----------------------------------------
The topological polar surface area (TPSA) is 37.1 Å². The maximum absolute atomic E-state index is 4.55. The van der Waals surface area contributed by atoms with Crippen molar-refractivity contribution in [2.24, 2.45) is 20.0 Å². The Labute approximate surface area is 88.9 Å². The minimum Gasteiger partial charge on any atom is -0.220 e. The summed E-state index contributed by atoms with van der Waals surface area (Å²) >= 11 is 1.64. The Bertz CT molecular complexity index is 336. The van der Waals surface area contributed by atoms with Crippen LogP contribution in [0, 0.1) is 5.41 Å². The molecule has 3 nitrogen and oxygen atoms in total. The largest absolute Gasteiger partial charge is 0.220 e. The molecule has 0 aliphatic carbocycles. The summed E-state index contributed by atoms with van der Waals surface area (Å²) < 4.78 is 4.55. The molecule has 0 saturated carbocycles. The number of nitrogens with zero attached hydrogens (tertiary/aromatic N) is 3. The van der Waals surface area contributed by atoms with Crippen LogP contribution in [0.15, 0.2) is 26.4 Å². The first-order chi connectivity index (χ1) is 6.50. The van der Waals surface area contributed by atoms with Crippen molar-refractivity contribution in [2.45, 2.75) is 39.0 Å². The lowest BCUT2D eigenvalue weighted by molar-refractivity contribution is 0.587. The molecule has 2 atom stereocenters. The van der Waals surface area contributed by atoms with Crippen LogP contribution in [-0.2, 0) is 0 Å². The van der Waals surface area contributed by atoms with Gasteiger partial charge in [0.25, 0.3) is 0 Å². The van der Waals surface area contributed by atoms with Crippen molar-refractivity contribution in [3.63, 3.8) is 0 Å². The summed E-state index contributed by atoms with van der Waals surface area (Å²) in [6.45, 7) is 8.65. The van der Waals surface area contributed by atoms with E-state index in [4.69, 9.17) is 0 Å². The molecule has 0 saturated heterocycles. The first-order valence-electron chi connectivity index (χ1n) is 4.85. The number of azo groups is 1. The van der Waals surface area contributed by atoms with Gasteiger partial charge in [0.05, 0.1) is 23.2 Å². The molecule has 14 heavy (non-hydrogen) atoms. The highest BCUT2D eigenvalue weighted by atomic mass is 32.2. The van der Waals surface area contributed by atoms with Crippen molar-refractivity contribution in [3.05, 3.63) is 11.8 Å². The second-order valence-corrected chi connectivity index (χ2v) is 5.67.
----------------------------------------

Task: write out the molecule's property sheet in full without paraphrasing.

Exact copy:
The topological polar surface area (TPSA) is 37.1 Å². The maximum absolute atomic E-state index is 4.55. The van der Waals surface area contributed by atoms with Crippen molar-refractivity contribution in [2.24, 2.45) is 20.0 Å². The Labute approximate surface area is 88.9 Å². The minimum Gasteiger partial charge on any atom is -0.220 e. The summed E-state index contributed by atoms with van der Waals surface area (Å²) >= 11 is 1.64. The Bertz CT molecular complexity index is 336. The van der Waals surface area contributed by atoms with Crippen LogP contribution in [0, 0.1) is 5.41 Å². The molecule has 3 nitrogen and oxygen atoms in total. The largest absolute Gasteiger partial charge is 0.220 e. The molecule has 0 aliphatic carbocycles. The summed E-state index contributed by atoms with van der Waals surface area (Å²) < 4.78 is 4.55. The molecule has 0 saturated carbocycles. The number of nitrogens with zero attached hydrogens (tertiary/aromatic N) is 3. The van der Waals surface area contributed by atoms with Crippen LogP contribution in [0.15, 0.2) is 26.4 Å². The first-order chi connectivity index (χ1) is 6.50. The van der Waals surface area contributed by atoms with Crippen molar-refractivity contribution in [2.45, 2.75) is 39.0 Å². The lowest BCUT2D eigenvalue weighted by molar-refractivity contribution is 0.587. The molecule has 2 atom stereocenters. The van der Waals surface area contributed by atoms with Crippen LogP contribution in [-0.2, 0) is 0 Å². The van der Waals surface area contributed by atoms with Gasteiger partial charge in [0.25, 0.3) is 0 Å². The van der Waals surface area contributed by atoms with Crippen molar-refractivity contribution in [3.63, 3.8) is 0 Å². The summed E-state index contributed by atoms with van der Waals surface area (Å²) in [6.45, 7) is 8.65. The van der Waals surface area contributed by atoms with E-state index in [4.69, 9.17) is 0 Å². The molecule has 0 saturated heterocycles. The first-order valence-electron chi connectivity index (χ1n) is 4.85. The number of azo groups is 1. The van der Waals surface area contributed by atoms with Gasteiger partial charge in [0.05, 0.1) is 23.2 Å². The molecule has 14 heavy (non-hydrogen) atoms. The highest BCUT2D eigenvalue weighted by atomic mass is 32.2. The van der Waals surface area contributed by atoms with Crippen molar-refractivity contribution in [3.05, 3.63) is 11.8 Å². The second-order valence-corrected chi connectivity index (χ2v) is 5.67.